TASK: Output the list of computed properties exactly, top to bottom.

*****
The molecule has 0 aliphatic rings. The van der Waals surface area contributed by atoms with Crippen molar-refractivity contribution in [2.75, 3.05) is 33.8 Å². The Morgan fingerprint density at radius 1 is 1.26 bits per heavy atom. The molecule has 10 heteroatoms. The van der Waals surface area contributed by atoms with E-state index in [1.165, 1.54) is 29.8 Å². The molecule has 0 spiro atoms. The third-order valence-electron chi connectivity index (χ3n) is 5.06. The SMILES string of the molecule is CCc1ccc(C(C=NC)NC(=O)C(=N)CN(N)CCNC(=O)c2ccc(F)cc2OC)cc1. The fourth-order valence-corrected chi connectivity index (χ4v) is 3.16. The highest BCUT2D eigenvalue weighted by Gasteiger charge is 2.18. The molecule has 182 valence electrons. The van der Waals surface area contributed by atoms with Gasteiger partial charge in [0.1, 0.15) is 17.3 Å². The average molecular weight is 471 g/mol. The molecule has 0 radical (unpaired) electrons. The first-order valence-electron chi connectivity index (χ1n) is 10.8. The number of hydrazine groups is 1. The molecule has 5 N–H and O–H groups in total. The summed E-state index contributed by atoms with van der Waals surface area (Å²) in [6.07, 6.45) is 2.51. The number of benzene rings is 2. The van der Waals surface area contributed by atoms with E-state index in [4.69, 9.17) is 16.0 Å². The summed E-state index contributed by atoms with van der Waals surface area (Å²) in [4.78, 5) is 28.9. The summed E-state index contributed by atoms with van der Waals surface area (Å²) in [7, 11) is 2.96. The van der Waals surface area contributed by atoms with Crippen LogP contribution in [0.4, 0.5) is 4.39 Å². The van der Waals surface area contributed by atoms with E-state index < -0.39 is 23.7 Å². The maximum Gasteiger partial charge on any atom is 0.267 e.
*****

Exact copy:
The molecule has 0 aliphatic rings. The van der Waals surface area contributed by atoms with Crippen molar-refractivity contribution in [2.75, 3.05) is 33.8 Å². The Morgan fingerprint density at radius 1 is 1.26 bits per heavy atom. The molecule has 10 heteroatoms. The van der Waals surface area contributed by atoms with E-state index in [1.165, 1.54) is 29.8 Å². The molecule has 0 spiro atoms. The third-order valence-electron chi connectivity index (χ3n) is 5.06. The SMILES string of the molecule is CCc1ccc(C(C=NC)NC(=O)C(=N)CN(N)CCNC(=O)c2ccc(F)cc2OC)cc1. The fourth-order valence-corrected chi connectivity index (χ4v) is 3.16. The highest BCUT2D eigenvalue weighted by Gasteiger charge is 2.18. The molecule has 182 valence electrons. The van der Waals surface area contributed by atoms with Gasteiger partial charge in [0.1, 0.15) is 17.3 Å². The average molecular weight is 471 g/mol. The molecule has 0 radical (unpaired) electrons. The first-order valence-electron chi connectivity index (χ1n) is 10.8. The number of hydrazine groups is 1. The molecule has 5 N–H and O–H groups in total. The summed E-state index contributed by atoms with van der Waals surface area (Å²) in [6.07, 6.45) is 2.51. The number of benzene rings is 2. The van der Waals surface area contributed by atoms with E-state index in [4.69, 9.17) is 16.0 Å². The summed E-state index contributed by atoms with van der Waals surface area (Å²) in [4.78, 5) is 28.9. The summed E-state index contributed by atoms with van der Waals surface area (Å²) in [7, 11) is 2.96. The van der Waals surface area contributed by atoms with Crippen LogP contribution in [0.4, 0.5) is 4.39 Å². The van der Waals surface area contributed by atoms with E-state index < -0.39 is 23.7 Å². The maximum Gasteiger partial charge on any atom is 0.267 e.